President Joe Biden has until now turned a blind eye to an extra 700,000 b/d of Iranian crude finding its way around the sanctions and onto global oil markets. Uproar in Congress will put a stop to this.
All can now see that it has been funding the foreign adventurism of the Islamic Revolutionary Guard Corps. The Stop Harbouring Iranian Petroleum Act aims to sanction any bank, insurer, or ship, anywhere in the world, engaged in the illicit transport of Iranian crude. Few will dare to defy the long arm of the US Treasury.
Needless to say, no battle plan survives first contact with the enemy. Iran might retaliate by attacking flows through the Strait of Hormuz, the choke point for 17pc of the world’s crude supply and for Britain’s LNG gas from Qatar. There is also talk in Iran of reactivating Houthi allies in Yemen to attack tankers in the Red Sea.
The coming fall in Iranian supply will collide with an oil market that is already tight. The US strategic petroleum reserve is at a 40-year low. Mr Biden can no longer keep draining it at a pace of one million b/d – to win elections and keep drivers happy – without hollowing out the final emergency buffer.
The Chinese have been doing the opposite, adding 500,000 b/d to their strategic reserve for several months. This has fed speculation of stockpiling before an attack on Taiwan. One might equally ask whether Xi Jinping had wind of something else.
Should we fear a repeat of the Arab oil embargo of 1973 if a Carthaginian solution in Gaza is pursued? Not as such. The oil intensity of global GDP has dropped by 60pc over the last half century thanks to energy efficiency. It is down by more than 70pc in Europe. Most OECD states now hold 90 days of minimum reserves.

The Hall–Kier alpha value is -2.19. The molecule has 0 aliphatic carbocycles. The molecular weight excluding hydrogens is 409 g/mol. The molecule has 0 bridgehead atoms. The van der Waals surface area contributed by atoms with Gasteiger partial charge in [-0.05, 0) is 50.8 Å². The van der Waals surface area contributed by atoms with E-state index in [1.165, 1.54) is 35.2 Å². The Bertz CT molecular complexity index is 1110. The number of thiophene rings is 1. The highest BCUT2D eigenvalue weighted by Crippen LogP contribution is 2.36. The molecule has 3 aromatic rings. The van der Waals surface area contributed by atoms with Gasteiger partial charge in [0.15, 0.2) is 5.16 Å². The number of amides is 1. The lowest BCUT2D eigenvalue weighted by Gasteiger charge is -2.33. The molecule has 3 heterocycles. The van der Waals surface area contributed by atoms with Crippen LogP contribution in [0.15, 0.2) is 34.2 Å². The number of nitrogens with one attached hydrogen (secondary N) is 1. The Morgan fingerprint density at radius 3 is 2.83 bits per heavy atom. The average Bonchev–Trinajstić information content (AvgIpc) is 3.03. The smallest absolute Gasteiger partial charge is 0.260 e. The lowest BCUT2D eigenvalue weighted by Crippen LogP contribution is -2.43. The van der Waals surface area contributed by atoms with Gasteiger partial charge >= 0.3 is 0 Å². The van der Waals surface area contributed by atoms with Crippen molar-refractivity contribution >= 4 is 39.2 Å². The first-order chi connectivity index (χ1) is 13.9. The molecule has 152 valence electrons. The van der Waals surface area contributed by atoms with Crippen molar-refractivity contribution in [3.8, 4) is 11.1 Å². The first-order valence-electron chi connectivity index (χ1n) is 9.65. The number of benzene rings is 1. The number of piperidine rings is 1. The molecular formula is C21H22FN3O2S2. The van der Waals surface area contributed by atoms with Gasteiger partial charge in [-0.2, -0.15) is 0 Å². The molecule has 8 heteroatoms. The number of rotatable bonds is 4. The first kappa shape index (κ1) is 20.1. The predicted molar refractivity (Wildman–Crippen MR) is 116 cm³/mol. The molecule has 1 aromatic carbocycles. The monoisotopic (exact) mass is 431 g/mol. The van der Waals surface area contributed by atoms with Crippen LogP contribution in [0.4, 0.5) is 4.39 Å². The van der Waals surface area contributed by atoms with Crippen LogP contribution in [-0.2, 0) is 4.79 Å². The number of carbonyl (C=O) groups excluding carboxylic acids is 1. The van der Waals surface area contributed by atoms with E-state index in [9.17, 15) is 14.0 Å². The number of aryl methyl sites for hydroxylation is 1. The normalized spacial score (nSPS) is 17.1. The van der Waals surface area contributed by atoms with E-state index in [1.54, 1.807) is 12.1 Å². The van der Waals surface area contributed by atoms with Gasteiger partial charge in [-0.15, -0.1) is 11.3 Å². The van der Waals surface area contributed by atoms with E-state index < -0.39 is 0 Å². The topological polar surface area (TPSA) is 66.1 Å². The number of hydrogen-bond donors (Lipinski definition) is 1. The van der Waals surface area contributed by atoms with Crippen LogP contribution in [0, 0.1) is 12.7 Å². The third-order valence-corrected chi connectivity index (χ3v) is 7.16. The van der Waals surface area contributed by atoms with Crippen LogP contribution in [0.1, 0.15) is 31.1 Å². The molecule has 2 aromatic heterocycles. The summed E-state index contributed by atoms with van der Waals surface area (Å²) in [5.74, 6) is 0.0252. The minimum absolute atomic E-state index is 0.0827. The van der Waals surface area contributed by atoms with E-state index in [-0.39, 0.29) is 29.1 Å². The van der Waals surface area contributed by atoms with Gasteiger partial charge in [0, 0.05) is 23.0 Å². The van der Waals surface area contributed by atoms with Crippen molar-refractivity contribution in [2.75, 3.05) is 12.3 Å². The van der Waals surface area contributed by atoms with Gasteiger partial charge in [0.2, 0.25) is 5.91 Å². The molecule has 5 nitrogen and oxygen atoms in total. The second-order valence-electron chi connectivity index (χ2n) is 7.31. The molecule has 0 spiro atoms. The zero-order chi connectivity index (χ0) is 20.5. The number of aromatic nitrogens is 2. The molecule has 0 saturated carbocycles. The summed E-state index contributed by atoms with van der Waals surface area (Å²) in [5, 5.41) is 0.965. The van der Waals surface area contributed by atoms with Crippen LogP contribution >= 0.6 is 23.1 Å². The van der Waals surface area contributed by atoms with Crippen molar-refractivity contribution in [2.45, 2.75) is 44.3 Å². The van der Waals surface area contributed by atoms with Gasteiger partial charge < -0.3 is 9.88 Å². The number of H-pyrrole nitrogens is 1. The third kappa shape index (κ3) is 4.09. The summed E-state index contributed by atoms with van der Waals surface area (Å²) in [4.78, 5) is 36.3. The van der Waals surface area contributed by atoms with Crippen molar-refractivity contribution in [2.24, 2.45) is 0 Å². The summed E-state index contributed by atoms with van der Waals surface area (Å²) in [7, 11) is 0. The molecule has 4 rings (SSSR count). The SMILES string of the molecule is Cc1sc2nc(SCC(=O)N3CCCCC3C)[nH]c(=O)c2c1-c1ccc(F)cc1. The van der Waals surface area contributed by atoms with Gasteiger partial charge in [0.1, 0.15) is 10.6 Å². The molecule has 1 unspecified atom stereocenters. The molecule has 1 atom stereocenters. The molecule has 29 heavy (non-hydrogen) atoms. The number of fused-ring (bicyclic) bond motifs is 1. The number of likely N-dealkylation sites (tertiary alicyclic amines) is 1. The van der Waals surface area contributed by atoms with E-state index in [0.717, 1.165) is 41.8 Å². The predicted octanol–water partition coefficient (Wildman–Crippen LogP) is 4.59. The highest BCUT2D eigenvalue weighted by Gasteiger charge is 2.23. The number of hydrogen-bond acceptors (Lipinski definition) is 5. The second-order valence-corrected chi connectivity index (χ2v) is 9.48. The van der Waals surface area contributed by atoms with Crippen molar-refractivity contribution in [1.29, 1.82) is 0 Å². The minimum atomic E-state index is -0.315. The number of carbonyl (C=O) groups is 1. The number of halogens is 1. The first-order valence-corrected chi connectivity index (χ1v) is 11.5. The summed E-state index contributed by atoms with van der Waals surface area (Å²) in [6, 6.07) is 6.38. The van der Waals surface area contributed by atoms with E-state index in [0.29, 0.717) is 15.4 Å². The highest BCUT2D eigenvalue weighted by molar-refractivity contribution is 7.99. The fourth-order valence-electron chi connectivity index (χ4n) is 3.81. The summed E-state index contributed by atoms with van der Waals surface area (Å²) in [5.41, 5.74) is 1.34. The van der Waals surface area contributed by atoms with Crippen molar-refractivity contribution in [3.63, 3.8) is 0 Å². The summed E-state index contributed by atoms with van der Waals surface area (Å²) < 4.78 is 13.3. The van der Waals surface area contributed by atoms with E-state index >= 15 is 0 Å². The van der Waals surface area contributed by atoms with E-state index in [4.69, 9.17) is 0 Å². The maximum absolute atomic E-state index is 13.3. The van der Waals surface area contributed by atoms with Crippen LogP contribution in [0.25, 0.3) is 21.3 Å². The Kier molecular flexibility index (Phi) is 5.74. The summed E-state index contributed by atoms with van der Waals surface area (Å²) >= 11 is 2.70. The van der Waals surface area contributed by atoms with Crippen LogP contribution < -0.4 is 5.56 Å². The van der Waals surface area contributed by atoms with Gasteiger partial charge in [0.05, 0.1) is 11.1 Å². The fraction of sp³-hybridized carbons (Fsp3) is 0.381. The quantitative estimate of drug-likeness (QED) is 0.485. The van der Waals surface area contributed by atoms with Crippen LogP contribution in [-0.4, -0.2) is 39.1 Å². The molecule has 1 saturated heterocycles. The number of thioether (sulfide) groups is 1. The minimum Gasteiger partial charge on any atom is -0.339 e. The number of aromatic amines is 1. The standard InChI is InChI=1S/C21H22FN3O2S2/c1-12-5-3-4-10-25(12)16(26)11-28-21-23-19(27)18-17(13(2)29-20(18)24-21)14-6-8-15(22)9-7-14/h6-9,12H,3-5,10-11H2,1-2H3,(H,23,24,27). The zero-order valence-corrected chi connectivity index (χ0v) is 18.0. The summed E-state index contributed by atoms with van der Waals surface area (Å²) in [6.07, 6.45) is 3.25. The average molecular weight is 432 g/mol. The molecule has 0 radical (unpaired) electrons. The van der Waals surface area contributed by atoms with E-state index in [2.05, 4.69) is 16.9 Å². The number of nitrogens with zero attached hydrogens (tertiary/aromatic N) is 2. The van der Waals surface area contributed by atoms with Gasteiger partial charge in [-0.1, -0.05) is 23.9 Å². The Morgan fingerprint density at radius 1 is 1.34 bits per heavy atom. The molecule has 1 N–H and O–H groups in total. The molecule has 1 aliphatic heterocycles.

The Gulf states no longer have the stranglehold of the 1970s. The US is today the world’s largest producer of oil, due to the technological marvels of shale drilling. The Permian Basin alone produces almost 6m b/d, vaulting past Saudi Arabia’s Ghawar oil field. The US energy department expects American output to reach an all-time high of 13.4m b/d next year.
Nevertheless, ponder what might happen in a serious oil crisis. Some in Congress would push for controls on US crude exports, leaving Europe in the lurch, just as they pushed for controls on LNG exports last year. Wiser heads in both parties prevailed. That cannot be guaranteed in a world of $200 oil.
The market consensus is that an Arab oil embargo is today out of the question. Such action would supposedly undermine OPEC’s long-term future via three effects: it would accelerate energy efficiency, set off fresh waves of investment in shale fracking, and speed up the green transition.
I do not find this entirely compelling. Whatever OPEC says – it still forecasts booming oil demand through the 2030s – it is in fact maximising short-term revenues by trying to push prices to $100. It is already behaving as if it knows that Chinese car sales will be largely electric by 2025, and therefore that the long game is up.
The Gulf states clearly have no wish to quarrel with the West. Most (bar Qatar) loathe Hamas and would be quietly delighted to see Israel annihilate every last cadre. But these monarchies survive on the sufferance of public opinion. Emotions are running so high – and will run higher – that they may be forced into radical action to avert a revolutionary Gulf Spring at home.
The lesson for Europe, if we need another, is that the sooner we replace imported oil and gas from dangerous places with cheaper home-grown energy, the safer we will be.